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FirstMile.US Comments to FCC's
A National Broadband Plan for Our Future

Docket Number 09-51

FirstMIle.US comments were submitted to initial comment round on June 8, 2009. PDF Format, 25 pages PDF


Executive Summary

The legislated goal of the national broadband plan is to “ensure that all people of the United States have access to broadband capability.” We have reframed the goal of the broadband plan as this: universal adoption and usage of broadband. Merely having access to broadband is not enough to meet the desired outcomes: meeting the government policy goals and create the nation’s 21st century innovation engine.

Rather than trying to adapt our current communications policies and regulations to “fit” this new communications infrastructure, a clean slate approach is needed. The barriers to broadband access and adoption must be dissolved, in both the public and private sectors. Trying to retrofit the myriad of existing policies and regulations is a disservice to broadband users and a potential obstacle to the ongoing economic leadership of this country.

To simplify discussion, we use the following definitions:

  • Broadband = pipe
  • Broadband usage = pipe + devices + applications
  • Internet = primary set of broadband applications to meet government policy goals

The pipe should support a government-mandated minimum level of applications/services based on an experiential metric, focused on advancing government public policy goals. Any technology that will support the mandated minimum can be provisioned as the pipe.

We propose a user-centric definition of access in the context of the FirstMile.US Big Broadband Bill of Rights:
Access to broadband is adequate if a consumer can attach any consumer devices, computers and appliances to a broadband pipe that meets the mandated minimum federal standard. Through the pipe, devices will work effectively with any and all applications that support them, without restriction, within the scope of the law. The user experience should conform to generally accepted, scientifically-based usability criterion.

The important role that the national broadband plan should play is one of defining and finding ways to lower barriers to adoption – barriers that prevent building broadband pipes; barriers that prevent broadband value propositions that work for the underserved; barriers to application development that create broadband usage; barriers to accessibility by all users, devices and applications; and barriers to providing assistance to those need additional help in gaining the skills needed to embrace a broadband future.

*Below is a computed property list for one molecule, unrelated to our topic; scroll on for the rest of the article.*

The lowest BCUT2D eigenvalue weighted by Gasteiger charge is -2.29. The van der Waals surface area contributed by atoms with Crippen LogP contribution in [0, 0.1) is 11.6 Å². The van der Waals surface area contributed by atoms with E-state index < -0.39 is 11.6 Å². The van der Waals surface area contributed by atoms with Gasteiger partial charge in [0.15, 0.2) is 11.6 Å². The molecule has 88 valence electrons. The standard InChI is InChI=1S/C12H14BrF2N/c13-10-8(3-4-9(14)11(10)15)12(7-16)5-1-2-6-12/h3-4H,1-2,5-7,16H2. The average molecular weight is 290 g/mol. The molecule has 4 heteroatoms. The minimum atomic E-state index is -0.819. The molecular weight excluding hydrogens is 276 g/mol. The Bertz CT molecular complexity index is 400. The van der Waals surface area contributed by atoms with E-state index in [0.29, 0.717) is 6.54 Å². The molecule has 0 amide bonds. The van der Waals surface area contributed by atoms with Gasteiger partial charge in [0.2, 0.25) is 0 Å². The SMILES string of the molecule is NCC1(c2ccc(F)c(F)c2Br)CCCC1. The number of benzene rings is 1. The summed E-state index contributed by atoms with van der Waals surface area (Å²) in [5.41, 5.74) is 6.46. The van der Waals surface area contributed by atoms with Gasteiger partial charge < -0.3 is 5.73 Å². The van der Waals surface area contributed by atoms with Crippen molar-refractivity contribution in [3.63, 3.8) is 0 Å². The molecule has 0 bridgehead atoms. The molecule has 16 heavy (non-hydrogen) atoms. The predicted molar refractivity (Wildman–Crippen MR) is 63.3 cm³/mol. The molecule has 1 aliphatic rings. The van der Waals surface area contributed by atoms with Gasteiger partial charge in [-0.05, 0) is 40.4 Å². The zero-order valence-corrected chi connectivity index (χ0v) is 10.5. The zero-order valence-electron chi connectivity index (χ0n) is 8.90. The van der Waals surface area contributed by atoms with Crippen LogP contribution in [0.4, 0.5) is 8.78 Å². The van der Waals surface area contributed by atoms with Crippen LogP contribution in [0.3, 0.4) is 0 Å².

The United States has two differentiators that must be taken into consideration when determining useful broadband access and adoption metrics – metrics that should be based on a principle of equity for broadband infrastructure. These differentiators are predictors of underserved broadband communities.

  • First, approximately one fifth of the US population lives in rural America.
  • Second, approximately one fifth of the US population lives in poor urban centers.

The definition for underserved must be tied to measurable, empirically verifiable criteria that are known predictors of low broadband adoption. These include but are not limited to:

  • No access to broadband pipes
  • Median income
  • Head of household education level
  • Whether English is second language
  • Concrete measures of the level of ICT literacy (homes with low adoption of technology)
  • Median age of residents
  • Mean, median, and modal education level within the household

Access to broadband services of first and last resort is imperative. A national broadband plan should emphasize and provide for publicly available resources while building on its goal of universal adoption.

Education level is a predictor of broadband usage.  Particular emphasis should be made in the broadband plan to provide for full inclusion of every classroom and educational institution in this country, both public and private.

Download the PDF Format, 25 pages